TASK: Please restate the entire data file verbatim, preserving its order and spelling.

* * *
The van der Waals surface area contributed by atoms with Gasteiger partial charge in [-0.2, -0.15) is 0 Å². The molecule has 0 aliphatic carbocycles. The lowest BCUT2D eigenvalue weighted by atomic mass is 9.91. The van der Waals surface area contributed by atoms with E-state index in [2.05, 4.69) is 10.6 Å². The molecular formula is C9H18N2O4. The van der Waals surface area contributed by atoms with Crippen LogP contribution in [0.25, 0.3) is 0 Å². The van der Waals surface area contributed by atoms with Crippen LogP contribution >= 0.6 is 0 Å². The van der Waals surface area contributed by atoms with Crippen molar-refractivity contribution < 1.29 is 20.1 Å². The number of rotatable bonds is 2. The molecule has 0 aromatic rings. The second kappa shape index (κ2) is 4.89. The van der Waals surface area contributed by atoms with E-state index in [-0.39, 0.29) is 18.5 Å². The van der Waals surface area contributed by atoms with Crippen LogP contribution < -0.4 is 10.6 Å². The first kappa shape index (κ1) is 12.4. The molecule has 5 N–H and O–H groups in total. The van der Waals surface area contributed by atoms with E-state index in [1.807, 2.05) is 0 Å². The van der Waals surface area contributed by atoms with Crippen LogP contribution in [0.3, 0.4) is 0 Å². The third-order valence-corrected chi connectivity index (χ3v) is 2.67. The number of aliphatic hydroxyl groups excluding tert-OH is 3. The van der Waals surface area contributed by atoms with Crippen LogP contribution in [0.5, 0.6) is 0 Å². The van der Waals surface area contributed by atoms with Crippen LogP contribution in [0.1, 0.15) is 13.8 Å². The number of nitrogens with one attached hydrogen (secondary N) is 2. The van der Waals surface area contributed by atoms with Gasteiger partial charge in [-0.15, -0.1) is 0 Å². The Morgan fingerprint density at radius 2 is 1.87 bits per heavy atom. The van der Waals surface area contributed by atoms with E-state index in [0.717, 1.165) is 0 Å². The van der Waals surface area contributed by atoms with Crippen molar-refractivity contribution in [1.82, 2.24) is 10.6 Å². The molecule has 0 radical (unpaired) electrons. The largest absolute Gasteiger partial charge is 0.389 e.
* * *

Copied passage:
The van der Waals surface area contributed by atoms with Gasteiger partial charge in [-0.2, -0.15) is 0 Å². The molecule has 0 aliphatic carbocycles. The lowest BCUT2D eigenvalue weighted by atomic mass is 9.91. The van der Waals surface area contributed by atoms with E-state index in [2.05, 4.69) is 10.6 Å². The molecular formula is C9H18N2O4. The van der Waals surface area contributed by atoms with Crippen LogP contribution in [0.25, 0.3) is 0 Å². The van der Waals surface area contributed by atoms with Crippen LogP contribution >= 0.6 is 0 Å². The van der Waals surface area contributed by atoms with Crippen molar-refractivity contribution < 1.29 is 20.1 Å². The number of rotatable bonds is 2. The molecule has 0 aromatic rings. The second kappa shape index (κ2) is 4.89. The van der Waals surface area contributed by atoms with E-state index in [-0.39, 0.29) is 18.5 Å². The van der Waals surface area contributed by atoms with Crippen LogP contribution < -0.4 is 10.6 Å². The first kappa shape index (κ1) is 12.4. The molecule has 5 N–H and O–H groups in total. The van der Waals surface area contributed by atoms with E-state index in [1.807, 2.05) is 0 Å². The van der Waals surface area contributed by atoms with Crippen LogP contribution in [0.3, 0.4) is 0 Å². The third-order valence-corrected chi connectivity index (χ3v) is 2.67. The number of aliphatic hydroxyl groups excluding tert-OH is 3. The van der Waals surface area contributed by atoms with Crippen LogP contribution in [0.5, 0.6) is 0 Å². The van der Waals surface area contributed by atoms with Crippen LogP contribution in [0.1, 0.15) is 13.8 Å². The number of nitrogens with one attached hydrogen (secondary N) is 2. The van der Waals surface area contributed by atoms with Gasteiger partial charge in [-0.15, -0.1) is 0 Å². The Morgan fingerprint density at radius 2 is 1.87 bits per heavy atom. The van der Waals surface area contributed by atoms with E-state index in [0.717, 1.165) is 0 Å². The van der Waals surface area contributed by atoms with Crippen molar-refractivity contribution in [1.82, 2.24) is 10.6 Å². The molecule has 0 radical (unpaired) electrons. The largest absolute Gasteiger partial charge is 0.389 e.